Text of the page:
1/ Biden pardoned anyone convicted of marijuana possession under federal law and urged governors to do the same. Biden also said his administration would review whether marijuana should continue to be listed as a Schedule 1 drug like heroin and LSD, saying that “makes no sense.” The pardons will clear about 6,500 people who were convicted on federal charges of simple possession from 1992 to 2021, as well as thousands more who were convicted under a Washington, D.C. code. (CNBC / New York Times / CNN / NBC News / Washington Post)

2/ A federal judge temporarily blocked enforcement of large parts of New York’s gun law. In a 53-page order, Judge Glenn Suddaby ruled that multiple provisions in the state’s new law are unconstitutional, including the restrictions on the ability to carry a gun in “sensitive places,” such as Times Square, the subway, libraries, public playgrounds, and zoos. State Attorney General Letitia James said her office would appeal the decision, adding that “common-sense gun control regulations help save lives.” (Associated Press / New York Times / CNN / NBC News / Politico)

3/ Biden said the U.S. is eyeing “alternatives” to oil from OPEC Plus countries as gasoline prices begin the climb again. After a roughly 100-day decline, gas prices in the U.S. rose nearly 3 cents a gallon to $3.83 a gallon – the biggest one-day hike in nearly four months. OPEC Plus announced yesterday that it would reduce its production by two million barrels a day to raise oil prices. The Biden administration, meanwhile, has reportedly discussed easing sanctions on Venezuela to allow Chevron to resume pumping oil there. The National Security Council, however, said there are no plans to change its sanctions policy toward Venezuela unless President Nicolas Maduro’s government “restores democracy” in the country. Venezuela has been under economic and oil sanctions since 2019, when the U.S. and dozens of its allies declared that opposition leader Juan Guaidó was Venezuela’s legitimate president. (New York Times / CNN / Wall Street Journal)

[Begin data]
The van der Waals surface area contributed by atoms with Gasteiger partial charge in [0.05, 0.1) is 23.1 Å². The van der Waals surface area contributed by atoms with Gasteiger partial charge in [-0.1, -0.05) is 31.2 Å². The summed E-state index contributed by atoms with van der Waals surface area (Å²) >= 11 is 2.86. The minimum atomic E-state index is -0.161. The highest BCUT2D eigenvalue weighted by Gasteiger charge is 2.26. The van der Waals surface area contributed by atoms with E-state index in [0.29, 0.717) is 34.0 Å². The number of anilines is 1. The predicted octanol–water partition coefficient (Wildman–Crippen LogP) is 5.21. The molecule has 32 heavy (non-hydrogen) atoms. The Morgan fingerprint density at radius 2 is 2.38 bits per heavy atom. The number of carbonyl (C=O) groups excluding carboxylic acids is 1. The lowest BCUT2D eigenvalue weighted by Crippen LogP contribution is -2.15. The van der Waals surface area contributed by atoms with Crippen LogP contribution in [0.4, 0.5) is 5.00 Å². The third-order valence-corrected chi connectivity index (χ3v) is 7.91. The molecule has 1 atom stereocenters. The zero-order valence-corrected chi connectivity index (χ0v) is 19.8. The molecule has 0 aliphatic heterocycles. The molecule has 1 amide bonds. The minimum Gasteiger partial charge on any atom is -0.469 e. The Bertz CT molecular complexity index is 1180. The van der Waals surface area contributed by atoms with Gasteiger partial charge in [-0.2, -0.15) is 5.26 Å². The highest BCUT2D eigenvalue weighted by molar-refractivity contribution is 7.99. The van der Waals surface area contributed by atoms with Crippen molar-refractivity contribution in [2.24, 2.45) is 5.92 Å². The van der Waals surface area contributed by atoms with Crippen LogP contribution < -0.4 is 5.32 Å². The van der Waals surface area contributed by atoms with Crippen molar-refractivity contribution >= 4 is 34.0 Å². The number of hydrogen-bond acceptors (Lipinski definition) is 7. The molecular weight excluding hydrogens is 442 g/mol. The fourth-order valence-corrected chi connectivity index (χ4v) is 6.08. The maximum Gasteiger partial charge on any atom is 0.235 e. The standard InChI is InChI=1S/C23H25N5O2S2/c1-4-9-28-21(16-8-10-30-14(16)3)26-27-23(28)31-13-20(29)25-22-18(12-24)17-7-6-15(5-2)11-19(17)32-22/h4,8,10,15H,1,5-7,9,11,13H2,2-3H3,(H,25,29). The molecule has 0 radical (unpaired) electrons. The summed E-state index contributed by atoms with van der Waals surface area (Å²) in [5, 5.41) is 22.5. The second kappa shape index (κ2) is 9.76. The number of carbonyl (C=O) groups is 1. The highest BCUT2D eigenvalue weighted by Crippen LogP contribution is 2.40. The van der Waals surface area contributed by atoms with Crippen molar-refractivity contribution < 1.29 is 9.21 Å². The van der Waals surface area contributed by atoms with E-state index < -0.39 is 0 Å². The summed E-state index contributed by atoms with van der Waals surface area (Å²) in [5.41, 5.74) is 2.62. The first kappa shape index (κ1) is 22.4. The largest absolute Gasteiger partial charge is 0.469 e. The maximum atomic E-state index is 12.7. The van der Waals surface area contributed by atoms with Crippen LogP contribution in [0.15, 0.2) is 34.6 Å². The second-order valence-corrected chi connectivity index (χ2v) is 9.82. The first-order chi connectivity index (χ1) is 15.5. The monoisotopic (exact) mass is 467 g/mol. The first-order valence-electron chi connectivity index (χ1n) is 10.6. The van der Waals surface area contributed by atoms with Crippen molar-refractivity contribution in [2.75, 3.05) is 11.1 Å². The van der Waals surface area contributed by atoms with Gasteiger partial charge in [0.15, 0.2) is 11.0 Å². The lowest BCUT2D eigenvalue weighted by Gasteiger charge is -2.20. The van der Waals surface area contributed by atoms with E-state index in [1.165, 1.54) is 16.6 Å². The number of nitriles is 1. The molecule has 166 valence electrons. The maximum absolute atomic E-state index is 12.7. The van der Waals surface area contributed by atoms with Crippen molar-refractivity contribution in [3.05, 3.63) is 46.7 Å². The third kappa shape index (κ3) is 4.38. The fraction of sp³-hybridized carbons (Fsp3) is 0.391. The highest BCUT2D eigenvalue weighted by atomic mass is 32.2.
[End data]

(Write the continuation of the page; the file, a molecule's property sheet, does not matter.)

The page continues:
4/ The Federal Reserve said inflation has remained “stubbornly persistent” and that its benchmark interest rate will probably be at 4.5% to 4.75% by next spring or “until we are confident that inflation is firmly on the path toward our 2% goal.” The Fed raised its benchmark rate by three-quarters of a percentage point in September for a third time in a row, bringing it to 3% to 3.25%. The International Monetary Fund, meanwhile, warned that the “risks of recession are rising” globally and that “things are more likely to get worse before it gets better.” Kristalina Georgieva, managing director of the IMF, said “multiple shocks, among them a senseless war, changed the economic picture completely,” calling the current economic environment a “period of historic fragility.” (Wall Street Journal / Bloomberg / New York Times / Associated Press)

5/ Initial unemployment claims increased by 29,000 to 219,000 last week – inline with the 2019 prepandemic average of 218,000. The Labor Department will release its latest employment report Friday, and economists estimate that payrolls increased by about 275,000 in September. The unemployment rate is expected to hold steady at 3.7%. (Wall Street Journal / Bloomberg / CNN / CNBC)

6/ Covid-19 boosters could prevent about 90,000 U.S. deaths this winter if more people would get their booster by the end of the year. A new analysis suggests that if booster vaccinations continue at their current pace, the nation could see a peak of more than 1,000 Covid-19 deaths per day this winter. The researchers found, however, that if 80% of eligible people receive their booster, it would prevent about 90,000 deaths and more than 936,000 hospitalizations. There are currently more than 400 daily Covid-19 deaths, on average, in the U.S. Meanwhile, nearly 24 million adults in the U.S. currently have long Covid, and more than 80% have reported having significant limitations in their day-to-day activities. As many as 4 million people are estimated to be out of work because of long Covid symptoms. (CNN / Axios)

poll/ 44% of Americans approve of the job Biden is doing as president – up for the third straight month. 49% of Americans, meanwhile, disapprove of Biden’s job performance, down from 54% last month. (Marist)